Civil Services and Pensions: Marten J. Golden
Golden was briefly chair of the Committee on Aging but vacated that position to make room for freshly appointed Independent Democrat Sen. David Valesky. His new post will come with more clout, and more scrutiny. Pension reform has become a rallying cry for politicians on both sides of the aisle looking trim out-of-control spending, and Mayor Michael Bloomberg has repeatedly exhorted Albany to reform civil service laws that he says deprive New York City of autonomy in hiring and firing workers.
New York 1
Rules: Dean G. Skelos
Frustration with the Senate’s arcane procedural rules boiled over in the failed “coup” of 2009, when it appeared Pedro Espada, Jr’s defection would assure Republicans a majority, and then-minority leader Skelos vowed to enact sweeping rules reform. This time his majority is secure, but early attempts at rules reform have generated more partisan antagonism than transparency -- Senate Democrats are accusing Republicans of trying to change the rules to disempower the minority.
New York State Senate
Environmental Conservation: Mark J. Grisanti
Grisanti is a freshman senator who was a registered Democrat when he ran for office, and he poaches this post from his November opponent, former senator Antoine Thompson. Environmental advocates have already distributed their wish list for this session, foremost among which is regulation of the lucrative but potentially hazardous process of drilling for natural gas known as “hydrofracking.” David Paterson vetoed a temporary moratorium on hydrofracking, which Thompson had sponsored, and it is unclear where Grisanti will fall on the issue.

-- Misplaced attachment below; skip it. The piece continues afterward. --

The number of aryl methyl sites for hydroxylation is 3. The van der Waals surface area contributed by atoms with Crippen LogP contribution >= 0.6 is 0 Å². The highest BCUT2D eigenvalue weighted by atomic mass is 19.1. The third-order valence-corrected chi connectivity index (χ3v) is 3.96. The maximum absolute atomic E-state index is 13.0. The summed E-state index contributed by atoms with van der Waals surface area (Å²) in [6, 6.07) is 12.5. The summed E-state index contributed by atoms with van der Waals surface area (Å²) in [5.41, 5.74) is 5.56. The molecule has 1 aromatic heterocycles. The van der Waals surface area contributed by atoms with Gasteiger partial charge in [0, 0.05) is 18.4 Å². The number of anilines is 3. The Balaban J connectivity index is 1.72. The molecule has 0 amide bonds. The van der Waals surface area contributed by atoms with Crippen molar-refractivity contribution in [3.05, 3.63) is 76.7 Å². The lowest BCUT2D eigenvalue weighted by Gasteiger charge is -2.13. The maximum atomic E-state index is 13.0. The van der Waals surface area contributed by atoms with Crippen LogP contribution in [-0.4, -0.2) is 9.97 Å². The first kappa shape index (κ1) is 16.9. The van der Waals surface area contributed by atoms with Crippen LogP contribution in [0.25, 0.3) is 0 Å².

The Buffalo News
Education: John J. Flanagan
In his former role as Ranking Member, Flanagan pushed hard to get education funding for his Long Island district, including the State University of New York. The debate over how to allocate money for schools will no doubt intensify this term, as both Senate Republicans and Governor Cuomo have pushed to make sure aid is distributed equitably. Deep and unpopular budget cuts are on the horizon, which means Flanagan will be working with less.
Finance: John A. DeFrancisco
Shrinking the state’s massive budget deficit looms is the paramount issue for voters and legislators alike, and DeFrancisco will be one of the most powerful men in Albany as he leads what promises to be a contentious debate. He has signaled his intention to include Democrats in the conversation. He and Cuomo appear to be on the same page on some issues, such as a cap on property taxes. Stay tuned to see if DeFrancisco is able to stand by his “no new taxes” pledge.
Social Services: Patrick Gallivan
This is another committee whose jurisdiction will be on the chopping block as Cuomo and the legislature work to shrink the budget. As part of the cost control effort, Gallivan has said he plans to step up anti-fraud measures to ensure the identity of welfare applicants.
New York State Senate
Ethics: Andrew J. Lanza and Shirley L. Huntley (not pictured)
Considering the various scandals that have engulfed the Senate in recent years, from over pay-to-play schemes to embezzlement, restoring the body’s credibility may rank just after the budget in importance. Last year, then-senator Eric Schneiderman wrote and sponsored sweeping ethics reform, only to have Paterson veto what he saw as an anemic bill. 53 of 62 incoming members have signed a reform pledge authored by former mayor Ed Koch, whose provisions include creating an independent commission to oversee redistricting and requiring more thorough financial disclosures. Whether the pledge becomes law should become more apparent soon, as talks have already begun for this year’s attempt.
New York Daily News